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Saturday, May 18
The Indiana Daily Student

sports men's basketball

IU men’s basketball hasn’t made the finishes easy. Neither in the wins, nor the losses.

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For seven games, IU didn’t have to be at its best. For seven games, IU head coach Archie Miller didn't need to worry — at least not much — about a young team still developing to meet his standards. For seven games, those growing pains didn’t hurt. For seven games, Miller’s team played a nonconference schedule among the easiest in the nation. The Hoosiers won their games handily. 

But when Miller walked through the tunnels of Madison Square Garden and took his seat in the media room, that had all changed. He had seen a team that learned how to finish in a rock-fight style win over the University of Connecticut. It wasn’t at its best, but it found a way to win. 

"After tonight, every game we play from this point forward is going to feel like this," Miller said after the win over UConn. "So you got to get used to it."

He’s been right.

Beginning with IU’s win over the University of Connecticut, nothing has been easy. IU beat UConn by three, making key plays in the final seconds to escape. Against Nebraska, IU was dominant on the offense end, but it needed overtime to pull out at six-point win. It needed a game winning three from freshman Armaan Franklin in the final minute to beat the University of Notre Dame. 

In each game, IU blew leads in the second half. But it always pulled through, someone always stepped up in the biggest moments. Rarely was it the same player, but the play was always made. 

When the University of Arkansas came to Simon Skodjt Assembly Hall on Sunday night, the story was the same. Until the end. 

IU pulled out to an 11-point lead in the second half. It fed freshman forward Trayce Jackson-Davis inside as he dominated an Arkansas defense that lacked the size to guard him.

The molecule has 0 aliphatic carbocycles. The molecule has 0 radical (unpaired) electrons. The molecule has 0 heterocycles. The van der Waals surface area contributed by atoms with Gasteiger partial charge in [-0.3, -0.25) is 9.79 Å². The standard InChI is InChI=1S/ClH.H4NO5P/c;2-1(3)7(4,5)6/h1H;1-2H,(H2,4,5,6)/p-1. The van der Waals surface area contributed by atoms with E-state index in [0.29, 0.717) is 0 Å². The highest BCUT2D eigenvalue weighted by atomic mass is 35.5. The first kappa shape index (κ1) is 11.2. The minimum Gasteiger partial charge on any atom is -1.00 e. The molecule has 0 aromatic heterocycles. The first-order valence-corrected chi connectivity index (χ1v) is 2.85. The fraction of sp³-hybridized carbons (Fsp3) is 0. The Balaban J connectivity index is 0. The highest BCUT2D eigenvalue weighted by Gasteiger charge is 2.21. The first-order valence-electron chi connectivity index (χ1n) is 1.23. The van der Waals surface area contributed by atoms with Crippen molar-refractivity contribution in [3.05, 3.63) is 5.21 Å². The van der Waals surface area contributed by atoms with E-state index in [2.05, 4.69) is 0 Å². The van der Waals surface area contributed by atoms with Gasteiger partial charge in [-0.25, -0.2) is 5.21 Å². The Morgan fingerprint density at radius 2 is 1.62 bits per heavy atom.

At least before IU let that lead slip, too. 

“We were in a similar situation a week ago and found a way to win the game in a similar manner where your offense let you down,” Miller said. “So, it wasn't like something alarming happened today that didn't happen a week ago against UConn in the Garden.”

Arkansas closed the game on a 19-3 run over the final 8:08. Even as IU led for 28:26, it never had an easy ride to the finish. It wasn’t easy in the wins, nor in the loss to Arkansas. 

While Franklin stepped up against Notre Dame, junior center Joey Brunk against UConn and sophomore guard Rob Phinisee against Nebraska, showcasing the depth of Miller’s team to have a different savior each night, that never happened against Arkansas. 

“We were in a similar hole a week ago, came through, tonight we didn't,” Miller said. “We had enough in the tank to get it done.”

Since IU moved past its first seven games, nothing has been simple. Even in its best game, beating then-No. 17 ranked Florida State University by 16 on Dec. 3, and even in its worst, a 20 point loss to Wisconsin on Dec. 7, it was never simple. 

That theme — the hard-fought wins and to-the-wire losses like against Arkansas — won’t be changing. 

When the calendar turns to 2020, Miller returns to a month where his first two Hoosier teams have struggled. Miller is 5-13 with IU in January. 

A year ago IU found itself in a spot similar to where it is now. It was 12-2 last season before going on a 1-12 skid. The Hoosiers have started well again, getting out to an 11-2 record, all before Big Ten play settles in for good. 

It’s a Big Ten slate the rest of the way, a conference that has been so competitively balanced through the first games of league play. IU’s schedule will be the most difficult in the nation the rest of the way, based on ESPN’s basketball power index. 

It won’t be easy the rest of the way. 

“We just didn't do enough,” Miller said. “You get mad and whatnot. But you're going to watch the film against Notre Dame. It's going to be a similar theme with this team.”

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